Top: Atlas Impala MKII 1063 ‘Gannet’ 1992.
Below:BAE Hawk MK120 267 ‘Gannet’2017.
The unit was then relocated to AFB Hoedspruit on January 1993 due to the closure of AFB Pietersburg.During this period the unit was using the Impala Mk1 and MkII aircraft,all mirages had been withdrawn from service..The Squadron carried out its role in the South African Airforce until the Impala both MKI and MKIIs were retired from service in 2005 and soon we had the introductory of the latest Hawk MK100 from BAE systems that got showcased to South Africa during the SAAFS 75th Anniveary Airshow at AFB Waterkloof in 1995.
Photo:BAE Systems,Bae Hawk 100 Demostrator seen in South Africa during 1995 and up to 2002.
BAE Systems Hawk is a British single-engine, jet-powered advanced trainer aircraft. It was first flown at Dunsfold, Surrey, in 1974 as the Hawker Siddeley Hawk, and subsequently produced by its successor companies, British Aerospace and BAE Systems, respectively. It has been used in a training capacity and as a low-cost combat aircraft.The Royal Airforce Aerobatic display team,The Red Arrows also use the Hawk as part of their aerobatic display assests and a training role.The Hawk MK120 is an upgraded Hawk T1,Aircraft number SA001, which was manufactured through to Final Assembly stages at Brough and flight-tested at Warton, successfully flew in South Africa early in 2004. Final Assembly of the remaining 23 aircraft was undertaken by Denel in South Africa, with flight-testing taking place in the South African Air Force’s Test Flight & Development Centre (TFDC) in Bredasdorp.
Photo:Franz Dely,first SAAF Hawk ‘250’ part of the TFDC unit in Bredasdorp.
Photo:Jarryd Sinovich, Hawk Mk120 ‘269’ landing at Airforce Base Zwartkop Pretoria May 2016,making use of the aircrafts drag chute.
Today 85 Combat Flying School still lives up to its vision ‘Fighter Training Excellence’where some of the best new generation fighter pilots are trained before moving onto the SAAB Jas39 Gripen.The equipment for pilots training, the unit has a state of the art simulator,Ground school Falicities and so more to offer.To this day the OC of 85CFS is Lt Col Craig’Shark’Leeson,who is also the Squadrons Hawk display pilot during South Africas Airtshow season.Shark last year celebrated his 1 000 flying hour achievment on the Hawk Mk120 on friday,20 January 2017,he has flown 9 different types of fighter jets and is a A-category instructor on Hawk and Gripen.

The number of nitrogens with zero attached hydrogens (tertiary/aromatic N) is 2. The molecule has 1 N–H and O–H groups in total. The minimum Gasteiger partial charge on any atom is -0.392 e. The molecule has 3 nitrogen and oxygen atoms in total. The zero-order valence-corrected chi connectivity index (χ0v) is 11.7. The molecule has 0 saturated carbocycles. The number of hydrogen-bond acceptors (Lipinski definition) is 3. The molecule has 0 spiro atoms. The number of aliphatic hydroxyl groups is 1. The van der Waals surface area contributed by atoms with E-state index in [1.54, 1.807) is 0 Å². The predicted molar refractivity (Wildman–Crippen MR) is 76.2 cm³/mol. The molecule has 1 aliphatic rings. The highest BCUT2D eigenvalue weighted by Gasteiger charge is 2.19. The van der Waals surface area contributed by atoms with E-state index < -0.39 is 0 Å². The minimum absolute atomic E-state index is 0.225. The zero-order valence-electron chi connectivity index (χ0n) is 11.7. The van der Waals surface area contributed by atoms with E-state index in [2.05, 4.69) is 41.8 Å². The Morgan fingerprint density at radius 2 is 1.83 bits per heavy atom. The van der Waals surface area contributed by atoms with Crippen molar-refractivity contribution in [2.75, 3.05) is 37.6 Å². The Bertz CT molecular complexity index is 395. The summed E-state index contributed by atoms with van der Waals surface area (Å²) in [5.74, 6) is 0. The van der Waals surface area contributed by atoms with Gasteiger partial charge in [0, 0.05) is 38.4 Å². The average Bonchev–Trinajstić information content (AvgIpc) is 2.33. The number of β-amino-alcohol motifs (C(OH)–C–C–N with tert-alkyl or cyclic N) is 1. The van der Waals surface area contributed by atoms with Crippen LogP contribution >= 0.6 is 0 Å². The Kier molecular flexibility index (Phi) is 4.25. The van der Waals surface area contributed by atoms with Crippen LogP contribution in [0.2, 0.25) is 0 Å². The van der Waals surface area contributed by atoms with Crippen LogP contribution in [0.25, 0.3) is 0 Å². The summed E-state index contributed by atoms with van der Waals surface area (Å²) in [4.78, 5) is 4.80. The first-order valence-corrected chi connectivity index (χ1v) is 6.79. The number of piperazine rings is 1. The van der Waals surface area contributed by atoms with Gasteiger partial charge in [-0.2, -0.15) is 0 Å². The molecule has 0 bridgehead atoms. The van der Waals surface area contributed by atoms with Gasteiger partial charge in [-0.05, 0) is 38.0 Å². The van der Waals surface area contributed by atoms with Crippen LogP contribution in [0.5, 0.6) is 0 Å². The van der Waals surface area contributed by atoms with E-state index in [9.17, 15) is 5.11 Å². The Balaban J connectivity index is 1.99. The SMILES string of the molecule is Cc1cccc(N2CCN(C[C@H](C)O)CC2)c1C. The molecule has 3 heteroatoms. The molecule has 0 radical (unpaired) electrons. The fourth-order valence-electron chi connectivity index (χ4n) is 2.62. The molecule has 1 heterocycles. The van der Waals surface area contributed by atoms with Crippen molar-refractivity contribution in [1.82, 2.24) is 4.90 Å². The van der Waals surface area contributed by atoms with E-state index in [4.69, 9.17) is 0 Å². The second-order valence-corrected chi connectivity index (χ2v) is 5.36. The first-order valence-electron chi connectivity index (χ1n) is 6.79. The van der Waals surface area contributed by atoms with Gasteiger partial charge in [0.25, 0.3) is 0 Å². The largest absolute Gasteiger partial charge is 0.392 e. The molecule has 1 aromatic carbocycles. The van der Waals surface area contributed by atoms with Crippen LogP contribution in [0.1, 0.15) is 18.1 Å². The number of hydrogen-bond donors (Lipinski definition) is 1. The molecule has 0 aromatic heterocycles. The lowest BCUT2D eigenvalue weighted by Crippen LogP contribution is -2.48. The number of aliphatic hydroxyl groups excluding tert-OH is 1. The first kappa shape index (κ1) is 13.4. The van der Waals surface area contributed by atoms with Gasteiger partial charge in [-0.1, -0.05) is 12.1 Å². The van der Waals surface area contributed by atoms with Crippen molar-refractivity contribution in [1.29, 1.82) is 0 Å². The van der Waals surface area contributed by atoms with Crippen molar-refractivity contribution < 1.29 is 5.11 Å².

Photo:Jarryd Sinovich,Hawk MK120 ‘271’ at AFB Zwartkop May 2017.Lt Col.Craig ‘Shark’ Leeson,Officer Commanding 85 Combat Flying School Currently.
Photo:Jarryd Sinovich,Silver Falcons Hawk formation,Kishugu Lowveld Airshow 2015.
Some information on the Hawk MK120
Powerplant: 1 x 6,500 lb (2 950 kg) Rolls-Royce Adour 951 turbofan
Speed: 1 038 kph, 645mph mph
Range: 2 594km, 1,612miles
Length: 12.43m, 40ft 9in
Span: 9.94m, 7ft 7in
Empty Weight: 4 400kg, 9,700lb
Max T/O Weight: 9 100kg, 20,062lb
Period of Service: 2006 – Current
12.5 kg Practice Bomb, 120 kg Fragmentation Bomb, 120 kg Low-Drag Bomb, 145 kg Bomb, 4.5 kg Practice Bomb, 460 kg Bomb, Aden 30mm cannon, IRIS-T, Vicon 18-601E recce pod.
Photo:Jarryd Sinovich,Hawk ‘272’ making use of its 30mm Aden Cannon at Roodewal Bombing Range September 2016.
We wish 85 all the best for their future,Flying the flag and continuing to train world class fighter pilots..Noise from above is always a welcome in Gauteng skies,The sound of freedom fighter pilots would say!Below are some pictures of Hawk taken all over South Africa and a Video featuring Craig ‘Shark’ Leeson during his display at the Saaf Museum Airshow 2017 taken by Shawn Herbst.
Click to enlarge photos below